Becky: Let’s look at an example to make this clearer.
Filip: Jeg vet ikke hvor det ble av Johannes, heller.
Becky: “I don’t know where Johannes went either.” Okay, now onto the grammar.

Lesson focus

Filip: In this lesson, you’ll learn how to use negatives.
Becky: Espen was obviously hungry back there, so he asked Kjersti two questions, and she responded negatively to both.
Filip: The first question was ‘Er du sulten?’
Becky: Are you hungry?
Filip: And the second question was ‘Tok du med noe mat...?’
Becky: Did you bring any food...?
Filip: You might have noticed that both questions were the VSO structure we talked about earlier in this series.
Becky: In other words, the answers would be either “yes” or “no”.
Filip: But in our dialogue, Kjersti expands on these answers, and that’s what we’ll look at.
Becky: Yes, let’s look at how she builds up her answers.
Filip: Nei, jeg er ikke så sulten.
Becky: “No I am not that hungry.” Now this is clearly an SVO sentence, and let’s look at why.
Filip: ‘Nei’ is an interjection, the first word in the sentence is ‘jeg’ - the subject, it’s followed by ‘er’ which is the verb, and that’s followed by ‘ikke’, which is the negative, then comes ‘så’ which is an adverb that modifies our final adjective, ‘sulten’, and this becomes the object of the sentence.
Becky: As you can see the negative comes directly behind the verb in this sentence. And fortunately, this is almost always the case with these SVO sentences.
Filip: Her next answer is more or less the same - ‘Nei, jeg har ikke tatt med noe.’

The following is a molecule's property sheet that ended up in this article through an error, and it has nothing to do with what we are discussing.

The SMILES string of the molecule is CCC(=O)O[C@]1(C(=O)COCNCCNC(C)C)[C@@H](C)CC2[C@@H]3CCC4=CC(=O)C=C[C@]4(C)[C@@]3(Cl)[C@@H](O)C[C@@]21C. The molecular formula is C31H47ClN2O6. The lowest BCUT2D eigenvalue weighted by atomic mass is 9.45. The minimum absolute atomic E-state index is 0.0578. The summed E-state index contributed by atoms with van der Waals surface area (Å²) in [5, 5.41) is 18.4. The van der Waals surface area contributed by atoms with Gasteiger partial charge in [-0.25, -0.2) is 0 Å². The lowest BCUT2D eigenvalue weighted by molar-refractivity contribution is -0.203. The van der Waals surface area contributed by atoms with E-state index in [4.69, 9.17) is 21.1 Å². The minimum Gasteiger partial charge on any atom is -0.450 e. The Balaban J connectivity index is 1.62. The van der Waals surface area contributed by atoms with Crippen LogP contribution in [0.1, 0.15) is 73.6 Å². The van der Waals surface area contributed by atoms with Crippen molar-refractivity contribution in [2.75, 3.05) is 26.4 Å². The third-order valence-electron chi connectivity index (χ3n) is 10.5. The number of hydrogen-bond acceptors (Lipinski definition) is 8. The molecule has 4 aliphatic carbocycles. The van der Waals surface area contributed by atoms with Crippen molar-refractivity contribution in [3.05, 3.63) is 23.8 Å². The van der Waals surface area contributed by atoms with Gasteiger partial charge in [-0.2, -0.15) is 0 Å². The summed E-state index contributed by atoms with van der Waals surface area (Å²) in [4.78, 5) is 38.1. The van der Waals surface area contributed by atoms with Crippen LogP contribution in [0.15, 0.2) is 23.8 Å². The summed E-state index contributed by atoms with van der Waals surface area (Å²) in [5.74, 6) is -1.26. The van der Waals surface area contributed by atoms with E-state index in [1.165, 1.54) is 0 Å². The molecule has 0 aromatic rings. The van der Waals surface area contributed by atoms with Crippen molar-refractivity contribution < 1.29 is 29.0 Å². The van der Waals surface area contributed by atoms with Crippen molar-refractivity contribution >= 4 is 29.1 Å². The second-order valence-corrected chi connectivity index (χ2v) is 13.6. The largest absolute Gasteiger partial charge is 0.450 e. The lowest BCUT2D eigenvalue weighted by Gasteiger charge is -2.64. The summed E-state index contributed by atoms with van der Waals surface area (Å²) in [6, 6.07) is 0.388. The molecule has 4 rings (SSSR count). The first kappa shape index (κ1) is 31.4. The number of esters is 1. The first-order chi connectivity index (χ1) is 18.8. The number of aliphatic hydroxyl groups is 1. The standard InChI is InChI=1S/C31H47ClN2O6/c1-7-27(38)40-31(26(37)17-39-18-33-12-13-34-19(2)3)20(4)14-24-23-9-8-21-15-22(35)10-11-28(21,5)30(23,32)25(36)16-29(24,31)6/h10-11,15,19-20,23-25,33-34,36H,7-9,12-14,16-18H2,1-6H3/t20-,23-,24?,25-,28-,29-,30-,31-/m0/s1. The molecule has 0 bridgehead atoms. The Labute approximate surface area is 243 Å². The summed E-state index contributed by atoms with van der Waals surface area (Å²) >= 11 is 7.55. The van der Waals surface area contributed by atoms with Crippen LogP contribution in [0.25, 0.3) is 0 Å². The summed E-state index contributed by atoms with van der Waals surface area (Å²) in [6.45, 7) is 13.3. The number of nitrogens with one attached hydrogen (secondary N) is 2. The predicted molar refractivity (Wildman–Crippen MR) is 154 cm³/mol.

Becky: “No, I haven’t brought anything.”
Filip: Again, ‘Nei’, interjection, ‘jeg’ - subject, ‘har’ - verb, ‘ikke’ - negative, ‘tatt’ - verb number two, and ‘med noe’ is the object.
Becky: There are 2 verbs here...
Filip: Yes, because ‘har’ and ‘tatt’ together form a perfect past tense verb. ‘Har tatt’ is the perfect past tense of the verb ‘å ta’
Becky: “to take”. When a verb is in the present perfect tense, then the negative ‘ikke’ will always come between the ‘har’ and the second verb.
Filip: Well, we say that ‘ikke’ always comes after the first verb, but that’s not always true. When you add adverbs to the sentence, it becomes more complex.
Becky: True, adverbs like “either”, “always”, and “almost” add to the complexity of the sentence.
Filip: In our dialogue Espen says, ‘Nei, jeg har heller ikke mat’.
Becky: No, I don’t have food either.
Filip: ‘Heller’ always goes in between the first verb and ‘ikke’.
Becky: The easiest way to learn where these go naturally, is by learning each adverb individually.
Filip: For example ‘alltid’ meaning “always” will always go after ‘ikke’, and not before. Like in ‘Jeg er ikke alltid sulten.’
Becky: “I am not always hungry.” Alright let’s look at some examples.
Filip: Jeg er ikke helt frisk
Becky: “I am not entirely OK.”
Filip: Du har vel ikke mat?
Becky: “You don’t happen to have food?”
Filip: Vi er ikke sammen lenger
Becky: “We aren’t together anymore”


Becky: Alright that’s going to do it for this lesson. Make sure you check the lesson notes in case you missed something, and we’ll see you next time.
Filip: Takk for at dere hørte på, hade!
Becky: Bye!